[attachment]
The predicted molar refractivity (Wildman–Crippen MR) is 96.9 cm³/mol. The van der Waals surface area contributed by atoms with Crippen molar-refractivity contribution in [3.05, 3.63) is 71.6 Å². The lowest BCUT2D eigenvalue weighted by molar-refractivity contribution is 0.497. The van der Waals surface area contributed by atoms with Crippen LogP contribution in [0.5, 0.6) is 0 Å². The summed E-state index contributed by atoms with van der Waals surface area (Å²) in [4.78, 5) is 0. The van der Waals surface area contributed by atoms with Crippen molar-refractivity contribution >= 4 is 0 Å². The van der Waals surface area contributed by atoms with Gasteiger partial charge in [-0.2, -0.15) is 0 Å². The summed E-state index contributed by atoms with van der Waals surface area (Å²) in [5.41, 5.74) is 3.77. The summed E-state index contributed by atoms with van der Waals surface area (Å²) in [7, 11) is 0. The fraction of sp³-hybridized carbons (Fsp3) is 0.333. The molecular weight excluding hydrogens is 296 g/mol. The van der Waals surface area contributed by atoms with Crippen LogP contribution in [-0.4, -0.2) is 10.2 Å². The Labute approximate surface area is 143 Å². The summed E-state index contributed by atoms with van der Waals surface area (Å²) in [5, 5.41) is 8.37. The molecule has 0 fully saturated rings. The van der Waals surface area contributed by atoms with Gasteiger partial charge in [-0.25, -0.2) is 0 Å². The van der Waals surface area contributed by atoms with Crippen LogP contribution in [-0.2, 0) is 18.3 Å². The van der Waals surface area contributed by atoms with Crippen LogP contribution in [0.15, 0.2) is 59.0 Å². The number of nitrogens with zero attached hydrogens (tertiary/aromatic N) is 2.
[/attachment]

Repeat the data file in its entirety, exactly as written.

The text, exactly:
The predicted molar refractivity (Wildman–Crippen MR) is 96.9 cm³/mol. The van der Waals surface area contributed by atoms with Crippen molar-refractivity contribution in [3.05, 3.63) is 71.6 Å². The lowest BCUT2D eigenvalue weighted by molar-refractivity contribution is 0.497. The van der Waals surface area contributed by atoms with Crippen LogP contribution in [0.5, 0.6) is 0 Å². The summed E-state index contributed by atoms with van der Waals surface area (Å²) in [4.78, 5) is 0. The van der Waals surface area contributed by atoms with Crippen molar-refractivity contribution >= 4 is 0 Å². The van der Waals surface area contributed by atoms with Gasteiger partial charge in [-0.2, -0.15) is 0 Å². The summed E-state index contributed by atoms with van der Waals surface area (Å²) in [5.41, 5.74) is 3.77. The summed E-state index contributed by atoms with van der Waals surface area (Å²) in [7, 11) is 0. The fraction of sp³-hybridized carbons (Fsp3) is 0.333. The molecular weight excluding hydrogens is 296 g/mol. The van der Waals surface area contributed by atoms with Crippen LogP contribution in [-0.4, -0.2) is 10.2 Å². The Labute approximate surface area is 143 Å². The summed E-state index contributed by atoms with van der Waals surface area (Å²) in [5, 5.41) is 8.37. The molecule has 0 fully saturated rings. The van der Waals surface area contributed by atoms with Gasteiger partial charge in [-0.25, -0.2) is 0 Å². The van der Waals surface area contributed by atoms with Crippen LogP contribution in [-0.2, 0) is 18.3 Å². The van der Waals surface area contributed by atoms with Crippen LogP contribution in [0.15, 0.2) is 59.0 Å². The number of nitrogens with zero attached hydrogens (tertiary/aromatic N) is 2.